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Author: Subject: Acetic acid/ sodium hydroxide
Icarus
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[*] posted on 6-2-2005 at 19:54


I don't understand how this would produce acetic acid. Please provide chemical equation.





Apologies, I was trying to throw up some ideas from left field and I thought maybe some dry distillation salt combination could be utilised.

I was thinking about the dry distillation of Calium Phenylacetate and Calcium Acetate with sulfur.
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Magpie
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[*] posted on 6-2-2005 at 21:10


Unionized: Yes sulfuric acid should work as indicated by Muspratt.

At first I was going to use sulfuric acid as I didn't have any hydrochloric. But after closer reading of Muspratt I decided to try muriatic first - so a trip to Home Depot for muriatic. I felt that I was less likely to have flask fouling problems with the CaCl2 byproduct than a CaSO4 byproduct. Because I distilled too near dryness cleaning up my RBF still took a little work even with the water soluble CaCl2.

I was initially worried about HCl gas in my distillate until I convinced myself that HCl doesn't exist in the reaction mix due to Ka = 1.7 x 10^-5 for HAc. I believe that fact is what makes this procedure viable.




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[*] posted on 7-2-2005 at 09:46


So theoretically, using 37% HCl and an acetate one would get 49% AA. Sounds nice.

Gonna test H2SO4/Ca(AcO)2 with denaturated alcohol as solvent, this should work..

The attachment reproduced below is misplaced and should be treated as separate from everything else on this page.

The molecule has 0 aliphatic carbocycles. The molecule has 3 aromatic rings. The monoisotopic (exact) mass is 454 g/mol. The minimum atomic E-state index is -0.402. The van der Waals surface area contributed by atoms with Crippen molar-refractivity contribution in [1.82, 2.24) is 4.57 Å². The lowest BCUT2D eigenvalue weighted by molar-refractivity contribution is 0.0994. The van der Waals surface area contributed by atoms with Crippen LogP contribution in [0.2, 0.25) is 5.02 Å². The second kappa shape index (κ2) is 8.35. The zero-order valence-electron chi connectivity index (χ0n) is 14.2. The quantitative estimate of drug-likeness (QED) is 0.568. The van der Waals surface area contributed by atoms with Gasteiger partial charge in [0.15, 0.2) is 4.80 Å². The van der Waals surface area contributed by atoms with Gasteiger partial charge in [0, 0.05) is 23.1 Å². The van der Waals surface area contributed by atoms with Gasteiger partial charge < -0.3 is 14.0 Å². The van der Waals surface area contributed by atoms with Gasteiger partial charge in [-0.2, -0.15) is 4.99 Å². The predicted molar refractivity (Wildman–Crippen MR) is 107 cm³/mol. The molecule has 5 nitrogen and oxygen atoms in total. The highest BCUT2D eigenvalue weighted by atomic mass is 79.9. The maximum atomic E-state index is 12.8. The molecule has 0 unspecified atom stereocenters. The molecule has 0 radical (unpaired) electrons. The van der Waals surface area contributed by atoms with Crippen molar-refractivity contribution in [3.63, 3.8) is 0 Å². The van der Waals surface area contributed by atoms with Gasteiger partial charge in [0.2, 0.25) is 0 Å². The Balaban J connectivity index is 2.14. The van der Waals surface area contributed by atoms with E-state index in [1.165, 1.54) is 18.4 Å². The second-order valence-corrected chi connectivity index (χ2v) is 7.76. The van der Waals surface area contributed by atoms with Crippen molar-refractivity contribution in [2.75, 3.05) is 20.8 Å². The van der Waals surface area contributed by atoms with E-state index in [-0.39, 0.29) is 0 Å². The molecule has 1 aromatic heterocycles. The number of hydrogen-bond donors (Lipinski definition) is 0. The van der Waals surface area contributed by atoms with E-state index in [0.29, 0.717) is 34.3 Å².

EDIT: Oh, I think I'm bugging.. using alcohol as mentioned above would probably give quite big amounts of ethyl acetate.. since not all sulfuric will react at once..

EDIT2: Oki, did an experiment with ethyl acetate as solvent. As far as I know nothing will happen to the solvent. Of caurse it can decompose, but it shouldn't, due to pretty high AA conc.

I mixed 100 ml EtOAc with 10 ml 96% H2SO4, cooled to room temp and added 28,49 g Ca(AcO)2 in portions while stirring. This gave a thick white goo, which got a sticking AA smell above smell of EtOAc (this doesn't say anything).

Now if my sences didn't exagerate this, I've noticed couple of things:
After adding first portion and shaking, there appeared a turbidity, composed of flaky solids (prolly CaSO4).
Another observation is that added Ca(AcO)2 particles had somekind of transparent shell (around particles). I'd say this could be the Ca(AcO)2 reacting with acids (H2SO4, HSO4-, AA). The dissociation of a polar salt into quite nonpolar solvent may give this funky shell.

Gonna reflux this tomorrow.. One thing that's good about using EtOAc is that once it's distilled off, it will take all the water as an azeotrope. Unfortunately some of the AA will come over too, but the solvent may be reused (after freezing out the water, which I've already tested in another exp).

Now theoretically this should give 21,63 g AA, quite impractical due to big volumes of reaction mix (~170 ml). But by now, it seems to be more practical then do extractive distilation of 24% AA by EtOAc(it works to give 96% AA, but it's tedious, more time and solvent is needed while solvent is consumed to noticeable extent)

[Edited on 7-2-2005 by frogfot]

[Edited on 7-2-2005 by frogfot]

[Edited on 7-2-2005 by frogfot]
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neutrino
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[*] posted on 7-2-2005 at 14:26


Remember that mixing conc. Sulfuric acid and ethanol will give you a good deal of ether. Don’t distill your product to dryness because of the inevitable peroxides formed .
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[*] posted on 7-2-2005 at 14:34